We are all dreaming that there will be a day when a vaccine is found. But the thing is, today it is not here. And we all have to design a lifestyle for that world. And let us not think that COVID-19 is gone on the 3rd of May. The nationwide lockdown ends on the 3rd of May, but COVID-19 is here. And we all need to design a lifestyle where we are more careful, thoughtful and we are using better information, making better decisions. There are hundreds of decisions being made inside an organisation, inside a municipality, inside a healthcare facility and so on. So we should not think that there is one single decision based on one fact. And different data-sets that are required for different decision-makers in the country, to be more thoughtful and more analytical.
This is a medical crisis and challenge first, and then comes the economic crisis and challenge. We have talked about restarting the economy from a medical point of view and the testing point of view. Your thoughts on restarting the economy and the key challenges India faces and how it should be or could be responding in the months ahead?
I already alluded to it that we got to do much more at the local government-level--each place is different, so each district, each city should be looking at public health trade-offs. What can I sacrifice, what is essential to my livelihood? There are subtle trade-offs--do I want to go on with this activity or should I shut it off? We should not be thinking of blunt single rules that will apply for the whole country. India is vast and diverse. India is really a European Union, we are a giant 3.3 million sq km country. So, for example, in one district, people may think that the mandis are absolutely fundamental to the economy of the district. So we have got to get the mandis to work, and now let us figure out how to achieve greater hygiene in the working of the mandi.
There may be another district that says that mandis are not an important part of our life; our main livelihood, our business activities are different, so we should give up on the mandis, close them for six months and go to something else. So these are local trade-offs. So some businesses, some areas of activities are rescuable using better hygiene and social distancing procedures. Some things are not. These decisions are local and involve local negotiations.
Some things you can say flatly for the whole country. I think we are pretty certain that there should be no [opening of] places of worship, no weddings; there are some things we understand all over India. But the complexity of reopening the economy is about local questions, local conversations, local trade-offs, and local discussions. Now, on top of that, in my opinion what we are going to see all over India is a chequerboard pattern of different disease episodes and events happening in different parts of the country. Once again there is a need for local data, local thinking, and local response. Maybe my district will see an incipient flare-up. I will need good data about my district. So all the four strategies of testing need to be there. Then a municipal commissioner, district collector, local political leadership of the district of all parties need to come together and look at the data and think: do we need to go into a more extreme lockdown now because we are at the beginning of a disease surge?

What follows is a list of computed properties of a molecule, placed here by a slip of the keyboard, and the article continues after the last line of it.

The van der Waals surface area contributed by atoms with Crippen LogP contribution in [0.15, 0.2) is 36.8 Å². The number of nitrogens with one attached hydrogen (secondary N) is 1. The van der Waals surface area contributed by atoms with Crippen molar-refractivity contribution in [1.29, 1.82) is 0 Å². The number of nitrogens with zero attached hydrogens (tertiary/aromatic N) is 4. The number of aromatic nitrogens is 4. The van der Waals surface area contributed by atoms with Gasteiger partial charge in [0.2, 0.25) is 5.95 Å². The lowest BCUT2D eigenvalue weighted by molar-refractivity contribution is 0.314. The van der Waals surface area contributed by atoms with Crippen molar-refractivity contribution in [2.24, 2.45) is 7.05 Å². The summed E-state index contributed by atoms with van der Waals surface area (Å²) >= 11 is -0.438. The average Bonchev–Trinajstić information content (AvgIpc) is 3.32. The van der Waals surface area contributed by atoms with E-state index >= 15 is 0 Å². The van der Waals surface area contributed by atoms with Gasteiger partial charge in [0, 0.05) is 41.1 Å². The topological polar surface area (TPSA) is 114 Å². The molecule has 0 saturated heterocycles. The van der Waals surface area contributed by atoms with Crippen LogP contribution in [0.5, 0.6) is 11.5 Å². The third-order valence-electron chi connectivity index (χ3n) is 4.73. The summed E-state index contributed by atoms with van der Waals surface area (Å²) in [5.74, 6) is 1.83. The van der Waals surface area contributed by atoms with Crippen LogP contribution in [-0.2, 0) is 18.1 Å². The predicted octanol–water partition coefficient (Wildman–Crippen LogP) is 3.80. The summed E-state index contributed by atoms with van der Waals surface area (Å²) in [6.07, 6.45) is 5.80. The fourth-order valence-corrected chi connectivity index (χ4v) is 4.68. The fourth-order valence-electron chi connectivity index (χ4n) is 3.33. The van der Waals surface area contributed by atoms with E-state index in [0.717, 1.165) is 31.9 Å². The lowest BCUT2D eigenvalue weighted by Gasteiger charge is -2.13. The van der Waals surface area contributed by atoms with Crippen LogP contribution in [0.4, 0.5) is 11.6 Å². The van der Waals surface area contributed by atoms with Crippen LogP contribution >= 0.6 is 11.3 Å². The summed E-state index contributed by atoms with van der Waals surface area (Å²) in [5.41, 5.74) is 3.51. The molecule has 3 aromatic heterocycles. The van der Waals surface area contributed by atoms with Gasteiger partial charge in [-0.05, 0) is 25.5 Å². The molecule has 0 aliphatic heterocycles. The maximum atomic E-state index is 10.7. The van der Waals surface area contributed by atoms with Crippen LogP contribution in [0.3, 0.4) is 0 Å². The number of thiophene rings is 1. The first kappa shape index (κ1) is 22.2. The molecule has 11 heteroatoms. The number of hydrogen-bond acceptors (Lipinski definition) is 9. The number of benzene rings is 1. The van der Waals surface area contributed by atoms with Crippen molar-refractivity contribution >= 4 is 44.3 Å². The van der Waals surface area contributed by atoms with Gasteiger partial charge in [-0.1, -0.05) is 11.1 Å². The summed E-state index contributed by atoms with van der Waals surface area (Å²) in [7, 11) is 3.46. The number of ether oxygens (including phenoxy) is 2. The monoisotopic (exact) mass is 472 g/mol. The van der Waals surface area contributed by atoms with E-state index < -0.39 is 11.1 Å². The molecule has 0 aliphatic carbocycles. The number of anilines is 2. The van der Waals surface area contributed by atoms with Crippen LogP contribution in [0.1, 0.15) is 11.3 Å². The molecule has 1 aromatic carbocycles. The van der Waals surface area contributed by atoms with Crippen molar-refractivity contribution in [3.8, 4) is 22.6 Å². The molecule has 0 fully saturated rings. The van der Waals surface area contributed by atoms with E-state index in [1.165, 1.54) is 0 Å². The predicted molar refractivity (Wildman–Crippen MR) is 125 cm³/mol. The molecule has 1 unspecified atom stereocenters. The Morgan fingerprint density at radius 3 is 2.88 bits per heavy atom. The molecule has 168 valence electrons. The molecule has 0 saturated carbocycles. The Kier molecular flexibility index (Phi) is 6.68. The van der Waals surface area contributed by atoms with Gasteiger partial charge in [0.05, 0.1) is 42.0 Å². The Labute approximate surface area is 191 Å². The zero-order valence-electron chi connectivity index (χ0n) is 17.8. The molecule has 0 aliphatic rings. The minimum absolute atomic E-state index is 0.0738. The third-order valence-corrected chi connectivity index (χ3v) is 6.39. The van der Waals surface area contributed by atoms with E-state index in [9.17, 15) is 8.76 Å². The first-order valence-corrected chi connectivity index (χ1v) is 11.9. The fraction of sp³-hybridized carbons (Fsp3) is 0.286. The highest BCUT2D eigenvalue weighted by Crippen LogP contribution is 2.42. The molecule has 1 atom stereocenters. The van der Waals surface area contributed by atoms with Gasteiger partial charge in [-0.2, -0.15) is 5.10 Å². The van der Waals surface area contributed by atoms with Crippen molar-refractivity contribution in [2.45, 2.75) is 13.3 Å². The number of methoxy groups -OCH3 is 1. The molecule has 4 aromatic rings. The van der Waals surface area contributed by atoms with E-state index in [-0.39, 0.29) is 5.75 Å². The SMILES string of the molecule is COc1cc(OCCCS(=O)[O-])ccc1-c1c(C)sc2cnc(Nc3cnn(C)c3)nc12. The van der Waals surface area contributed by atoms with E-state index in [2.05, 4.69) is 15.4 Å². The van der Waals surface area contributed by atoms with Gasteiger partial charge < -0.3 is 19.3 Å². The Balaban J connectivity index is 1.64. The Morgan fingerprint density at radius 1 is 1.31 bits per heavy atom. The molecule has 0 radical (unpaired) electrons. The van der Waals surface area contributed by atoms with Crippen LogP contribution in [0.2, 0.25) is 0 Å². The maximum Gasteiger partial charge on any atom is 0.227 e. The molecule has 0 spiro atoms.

Think of it like a cyclone warning. A cyclone warning has come and the local government looks at the satellite imagery, looks at the path of the cyclone and decides, “Hey guys, we need to shut it down and do A,B,C,D.”
So think of a chequerboard map all over India, where there will be different stories of this disease and we need the local government to lead the way on the kind of social distancing procedures. Imagine there is a kind of red, blue, green manual in Kolhapur district, in Parbhani district saying that based on local conditions, local trade-offs on our livelihood, our activities, we will have a red manual, blue manual and a green manual. Then the local leadership will look at the data on an ongoing basis and keep making decisions all through the year. I think that is the way we should think about reopening the economy.
I should also say that my friends in the private sector are often asking me when will this end? Are we there yet? Are we finished with this? And the story I want to always tell them is: During the Second World War, there were German bombers going over London. And there is this irresistible imagery of people wearing a business suit, carrying a briefcase, walking on the street, going to work while the bombers are going overhead and the bombs are going off. And I think that is the worldview we have got to bring for two or three years. We are in a horrible world and we have all got to muster the endurance and courage to carry on. It is going to be hard and brutal but we are all in this together and we have all got to find our way through. There is no easy ending unless you get a vaccine and you immunise the entire 1.3 billion people of India. But it is going to be hard. Look at how many years it took to do polio vaccination. So let us not think this is ending soon; it is a slow, long battle.